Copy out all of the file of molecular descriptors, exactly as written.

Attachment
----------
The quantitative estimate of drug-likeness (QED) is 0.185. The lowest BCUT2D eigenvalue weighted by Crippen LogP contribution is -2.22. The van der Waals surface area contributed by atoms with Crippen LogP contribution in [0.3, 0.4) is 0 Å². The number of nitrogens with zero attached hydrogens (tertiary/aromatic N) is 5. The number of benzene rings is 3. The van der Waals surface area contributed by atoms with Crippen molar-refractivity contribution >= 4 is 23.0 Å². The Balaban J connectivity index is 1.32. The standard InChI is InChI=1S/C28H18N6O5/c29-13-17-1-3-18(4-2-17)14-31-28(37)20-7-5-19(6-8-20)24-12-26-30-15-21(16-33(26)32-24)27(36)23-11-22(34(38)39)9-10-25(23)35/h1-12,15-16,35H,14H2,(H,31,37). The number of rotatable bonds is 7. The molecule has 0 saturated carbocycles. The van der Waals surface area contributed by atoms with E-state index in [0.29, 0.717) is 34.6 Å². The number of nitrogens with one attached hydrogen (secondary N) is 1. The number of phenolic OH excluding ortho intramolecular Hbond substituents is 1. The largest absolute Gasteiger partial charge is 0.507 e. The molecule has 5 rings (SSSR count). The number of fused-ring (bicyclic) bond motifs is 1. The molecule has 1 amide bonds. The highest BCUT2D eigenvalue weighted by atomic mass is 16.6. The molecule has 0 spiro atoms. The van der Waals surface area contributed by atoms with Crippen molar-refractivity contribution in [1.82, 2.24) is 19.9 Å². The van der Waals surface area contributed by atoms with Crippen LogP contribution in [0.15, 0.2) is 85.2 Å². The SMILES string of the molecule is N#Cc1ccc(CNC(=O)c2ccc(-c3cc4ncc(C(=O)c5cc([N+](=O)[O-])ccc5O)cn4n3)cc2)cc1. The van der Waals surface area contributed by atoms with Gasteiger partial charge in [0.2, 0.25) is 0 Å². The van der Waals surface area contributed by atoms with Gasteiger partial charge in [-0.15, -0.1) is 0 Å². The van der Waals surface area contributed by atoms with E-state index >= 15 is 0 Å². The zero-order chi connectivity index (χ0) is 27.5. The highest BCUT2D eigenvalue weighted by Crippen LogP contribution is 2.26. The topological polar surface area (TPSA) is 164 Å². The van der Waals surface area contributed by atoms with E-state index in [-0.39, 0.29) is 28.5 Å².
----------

The quantitative estimate of drug-likeness (QED) is 0.185. The lowest BCUT2D eigenvalue weighted by Crippen LogP contribution is -2.22. The van der Waals surface area contributed by atoms with Crippen LogP contribution in [0.3, 0.4) is 0 Å². The number of nitrogens with zero attached hydrogens (tertiary/aromatic N) is 5. The number of benzene rings is 3. The van der Waals surface area contributed by atoms with Crippen molar-refractivity contribution >= 4 is 23.0 Å². The Balaban J connectivity index is 1.32. The standard InChI is InChI=1S/C28H18N6O5/c29-13-17-1-3-18(4-2-17)14-31-28(37)20-7-5-19(6-8-20)24-12-26-30-15-21(16-33(26)32-24)27(36)23-11-22(34(38)39)9-10-25(23)35/h1-12,15-16,35H,14H2,(H,31,37). The number of rotatable bonds is 7. The molecule has 0 saturated carbocycles. The van der Waals surface area contributed by atoms with E-state index in [0.29, 0.717) is 34.6 Å². The number of nitrogens with one attached hydrogen (secondary N) is 1. The number of phenolic OH excluding ortho intramolecular Hbond substituents is 1. The largest absolute Gasteiger partial charge is 0.507 e. The molecule has 5 rings (SSSR count). The number of fused-ring (bicyclic) bond motifs is 1. The molecule has 1 amide bonds. The highest BCUT2D eigenvalue weighted by atomic mass is 16.6. The molecule has 0 spiro atoms. The van der Waals surface area contributed by atoms with Crippen molar-refractivity contribution in [1.82, 2.24) is 19.9 Å². The van der Waals surface area contributed by atoms with Crippen LogP contribution in [0.15, 0.2) is 85.2 Å². The SMILES string of the molecule is N#Cc1ccc(CNC(=O)c2ccc(-c3cc4ncc(C(=O)c5cc([N+](=O)[O-])ccc5O)cn4n3)cc2)cc1. The van der Waals surface area contributed by atoms with Gasteiger partial charge in [0.2, 0.25) is 0 Å². The van der Waals surface area contributed by atoms with Gasteiger partial charge in [-0.15, -0.1) is 0 Å². The van der Waals surface area contributed by atoms with E-state index >= 15 is 0 Å². The zero-order chi connectivity index (χ0) is 27.5. The highest BCUT2D eigenvalue weighted by Crippen LogP contribution is 2.26. The topological polar surface area (TPSA) is 164 Å². The van der Waals surface area contributed by atoms with E-state index in [-0.39, 0.29) is 28.5 Å².